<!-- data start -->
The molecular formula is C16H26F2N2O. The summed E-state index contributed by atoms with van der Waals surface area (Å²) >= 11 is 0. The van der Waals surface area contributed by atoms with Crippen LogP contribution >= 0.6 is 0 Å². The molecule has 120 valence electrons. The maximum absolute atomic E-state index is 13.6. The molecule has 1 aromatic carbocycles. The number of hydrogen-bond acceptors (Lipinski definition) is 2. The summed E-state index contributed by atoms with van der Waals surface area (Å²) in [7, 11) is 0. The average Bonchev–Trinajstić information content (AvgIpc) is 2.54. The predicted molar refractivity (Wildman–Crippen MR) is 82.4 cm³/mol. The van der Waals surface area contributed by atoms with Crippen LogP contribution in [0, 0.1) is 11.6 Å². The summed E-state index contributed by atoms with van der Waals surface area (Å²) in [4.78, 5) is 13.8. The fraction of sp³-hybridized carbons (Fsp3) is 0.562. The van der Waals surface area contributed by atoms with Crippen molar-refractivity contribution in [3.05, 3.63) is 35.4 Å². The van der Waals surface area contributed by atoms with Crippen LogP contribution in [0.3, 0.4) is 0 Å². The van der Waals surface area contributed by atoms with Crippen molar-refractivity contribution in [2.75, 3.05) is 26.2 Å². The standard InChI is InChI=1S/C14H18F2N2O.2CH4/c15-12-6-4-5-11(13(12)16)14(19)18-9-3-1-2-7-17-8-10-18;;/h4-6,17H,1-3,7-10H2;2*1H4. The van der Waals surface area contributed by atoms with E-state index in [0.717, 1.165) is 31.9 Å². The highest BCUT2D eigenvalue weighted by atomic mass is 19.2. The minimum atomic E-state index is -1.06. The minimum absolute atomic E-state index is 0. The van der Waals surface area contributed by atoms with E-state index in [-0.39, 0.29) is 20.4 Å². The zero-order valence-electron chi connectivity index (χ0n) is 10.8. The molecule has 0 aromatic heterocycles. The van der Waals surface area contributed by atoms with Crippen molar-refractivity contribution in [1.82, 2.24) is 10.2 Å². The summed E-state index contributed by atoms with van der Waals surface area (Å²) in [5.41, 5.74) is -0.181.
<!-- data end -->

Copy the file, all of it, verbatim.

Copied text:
The molecular formula is C16H26F2N2O. The summed E-state index contributed by atoms with van der Waals surface area (Å²) >= 11 is 0. The van der Waals surface area contributed by atoms with Crippen LogP contribution >= 0.6 is 0 Å². The molecule has 120 valence electrons. The maximum absolute atomic E-state index is 13.6. The molecule has 1 aromatic carbocycles. The number of hydrogen-bond acceptors (Lipinski definition) is 2. The summed E-state index contributed by atoms with van der Waals surface area (Å²) in [7, 11) is 0. The average Bonchev–Trinajstić information content (AvgIpc) is 2.54. The predicted molar refractivity (Wildman–Crippen MR) is 82.4 cm³/mol. The van der Waals surface area contributed by atoms with Crippen LogP contribution in [0, 0.1) is 11.6 Å². The summed E-state index contributed by atoms with van der Waals surface area (Å²) in [4.78, 5) is 13.8. The fraction of sp³-hybridized carbons (Fsp3) is 0.562. The van der Waals surface area contributed by atoms with Crippen molar-refractivity contribution in [3.05, 3.63) is 35.4 Å². The van der Waals surface area contributed by atoms with Crippen LogP contribution in [0.3, 0.4) is 0 Å². The van der Waals surface area contributed by atoms with Crippen molar-refractivity contribution in [2.75, 3.05) is 26.2 Å². The standard InChI is InChI=1S/C14H18F2N2O.2CH4/c15-12-6-4-5-11(13(12)16)14(19)18-9-3-1-2-7-17-8-10-18;;/h4-6,17H,1-3,7-10H2;2*1H4. The van der Waals surface area contributed by atoms with E-state index in [0.717, 1.165) is 31.9 Å². The highest BCUT2D eigenvalue weighted by atomic mass is 19.2. The minimum atomic E-state index is -1.06. The minimum absolute atomic E-state index is 0. The van der Waals surface area contributed by atoms with E-state index in [-0.39, 0.29) is 20.4 Å². The zero-order valence-electron chi connectivity index (χ0n) is 10.8. The molecule has 0 aromatic heterocycles. The van der Waals surface area contributed by atoms with Crippen molar-refractivity contribution in [1.82, 2.24) is 10.2 Å². The summed E-state index contributed by atoms with van der Waals surface area (Å²) in [5.41, 5.74) is -0.181.